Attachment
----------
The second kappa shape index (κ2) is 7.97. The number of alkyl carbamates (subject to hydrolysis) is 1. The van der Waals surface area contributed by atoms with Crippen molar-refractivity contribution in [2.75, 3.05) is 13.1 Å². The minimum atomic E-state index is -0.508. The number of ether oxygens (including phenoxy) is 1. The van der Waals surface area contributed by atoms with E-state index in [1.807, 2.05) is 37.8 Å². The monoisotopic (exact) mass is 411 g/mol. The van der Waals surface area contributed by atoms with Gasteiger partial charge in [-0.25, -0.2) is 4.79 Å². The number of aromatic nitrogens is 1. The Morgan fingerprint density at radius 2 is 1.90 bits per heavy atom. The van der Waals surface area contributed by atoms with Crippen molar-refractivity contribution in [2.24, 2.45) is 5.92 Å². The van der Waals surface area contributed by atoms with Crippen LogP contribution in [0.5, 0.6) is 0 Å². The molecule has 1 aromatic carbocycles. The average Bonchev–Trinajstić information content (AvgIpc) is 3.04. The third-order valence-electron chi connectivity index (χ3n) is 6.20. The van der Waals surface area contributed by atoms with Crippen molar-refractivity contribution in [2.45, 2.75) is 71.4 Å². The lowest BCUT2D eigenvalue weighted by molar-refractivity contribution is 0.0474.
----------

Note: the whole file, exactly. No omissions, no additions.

The second kappa shape index (κ2) is 7.97. The number of alkyl carbamates (subject to hydrolysis) is 1. The van der Waals surface area contributed by atoms with Crippen molar-refractivity contribution in [2.75, 3.05) is 13.1 Å². The minimum atomic E-state index is -0.508. The number of ether oxygens (including phenoxy) is 1. The van der Waals surface area contributed by atoms with E-state index in [1.807, 2.05) is 37.8 Å². The monoisotopic (exact) mass is 411 g/mol. The van der Waals surface area contributed by atoms with Gasteiger partial charge in [-0.25, -0.2) is 4.79 Å². The number of aromatic nitrogens is 1. The Morgan fingerprint density at radius 2 is 1.90 bits per heavy atom. The van der Waals surface area contributed by atoms with Crippen molar-refractivity contribution in [2.24, 2.45) is 5.92 Å². The van der Waals surface area contributed by atoms with Crippen LogP contribution in [0.5, 0.6) is 0 Å². The molecule has 1 aromatic carbocycles. The average Bonchev–Trinajstić information content (AvgIpc) is 3.04. The third-order valence-electron chi connectivity index (χ3n) is 6.20. The van der Waals surface area contributed by atoms with Crippen molar-refractivity contribution in [2.45, 2.75) is 71.4 Å². The lowest BCUT2D eigenvalue weighted by molar-refractivity contribution is 0.0474.